“Vulnerable authenticity is our greatest strength.” What do we mean by that? Most people equate vulnerability with weakness or feeling unsafe because you are exposing yourself to harm, and let’s face it, no one likes to feel exposed. In this video, Sharmen gives you a different perspective on what is really means to be vulnerable in a relationship, and why it is the key to intimacy (or “into me see” as we call it) which is the key to a healthy relationship.
She gives examples of how men and women respond differently to the fear of being vulnerable, or at least what they think that means, and why vulnerability, when viewed as authenticity, it is not only a strength, but absolutely critical to a healthy relationship.
What it Really Means To Be Vulnerable In a Relationship
Authenticity and Vulnerability: Exploring Nuances
There are certain words in the English language that possess layers of nuance and meaning, and among them, “authenticity” and “vulnerability” stand out prominently. Depending on how we use them or the context in which we apply them, these words can take on various interpretations.
Both authenticity and vulnerability are frequently discussed in the realms of leadership coaching, personal growth, and relationships. However, they are often associated with negative connotations, often seen as intimidating or even risky. In this article, we’ll delve deeper into the concepts of authenticity and vulnerability, and why they are not weaknesses but rather sources of strength.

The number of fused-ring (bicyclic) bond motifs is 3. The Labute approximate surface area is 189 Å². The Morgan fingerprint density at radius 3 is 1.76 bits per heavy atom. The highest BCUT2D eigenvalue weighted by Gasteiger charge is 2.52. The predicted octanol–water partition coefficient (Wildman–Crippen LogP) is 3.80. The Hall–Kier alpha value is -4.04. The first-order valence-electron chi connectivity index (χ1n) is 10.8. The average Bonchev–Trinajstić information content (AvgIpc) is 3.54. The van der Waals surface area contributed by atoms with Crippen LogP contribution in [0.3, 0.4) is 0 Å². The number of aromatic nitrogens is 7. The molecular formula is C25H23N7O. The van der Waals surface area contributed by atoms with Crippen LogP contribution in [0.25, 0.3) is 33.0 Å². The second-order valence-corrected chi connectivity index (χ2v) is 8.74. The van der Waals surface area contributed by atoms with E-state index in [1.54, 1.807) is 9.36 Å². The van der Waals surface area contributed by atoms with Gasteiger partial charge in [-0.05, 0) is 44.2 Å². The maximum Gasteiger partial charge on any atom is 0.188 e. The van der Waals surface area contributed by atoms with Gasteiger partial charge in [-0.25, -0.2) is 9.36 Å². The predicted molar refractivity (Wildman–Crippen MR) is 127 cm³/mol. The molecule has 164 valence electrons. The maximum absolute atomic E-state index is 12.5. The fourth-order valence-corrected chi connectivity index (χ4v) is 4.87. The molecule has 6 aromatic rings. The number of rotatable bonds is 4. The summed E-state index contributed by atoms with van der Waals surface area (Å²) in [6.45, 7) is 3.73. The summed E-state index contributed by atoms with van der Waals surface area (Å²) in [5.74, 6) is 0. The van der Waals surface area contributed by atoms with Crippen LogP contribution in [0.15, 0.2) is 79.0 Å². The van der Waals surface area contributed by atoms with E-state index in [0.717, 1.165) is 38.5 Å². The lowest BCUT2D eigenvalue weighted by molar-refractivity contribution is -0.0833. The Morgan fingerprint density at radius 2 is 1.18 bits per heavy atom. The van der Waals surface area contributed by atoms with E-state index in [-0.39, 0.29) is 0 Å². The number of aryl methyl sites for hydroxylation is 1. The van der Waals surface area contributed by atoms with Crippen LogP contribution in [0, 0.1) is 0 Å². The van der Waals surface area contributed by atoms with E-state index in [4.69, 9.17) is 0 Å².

Authenticity: Embracing the Real Self
Authenticity, at its core, pertains to being real, genuine, and transparent. It involves unveiling what is authentic, substantive, and not a mere façade that can easily crumble. To be authentic means allowing others to see your true self, including your thoughts, feelings, and beliefs. However, many individuals equate authenticity with vulnerability, believing that revealing their authentic selves exposes them to potential harm or rejection.
Vulnerability: The Fear of Exposure
Vulnerability encompasses two facets: the raw and unfiltered nature of exposing your true self, as well as the fear that this exposure could lead to devastating consequences. When we are vulnerable, we put ourselves out there, fully and unapologetically. Yet, we also acknowledge the risk of being hurt or rejected. It is crucial to recognize that vulnerability, in this context, is about the depth of the relationship, not the sense of self.
The Distinction: Identity vs. Relationship
One common mistake is conflating our identity with the dynamics of a relationship. When someone rejects our authentic self, they are not erasing our identity but rather damaging the connection between us. It is essential to differentiate between who we are and the state of our relationships. Failing to do so leads to giving others the power to define our sense of self, which can be detrimental.
The Gender Perspective on Vulnerability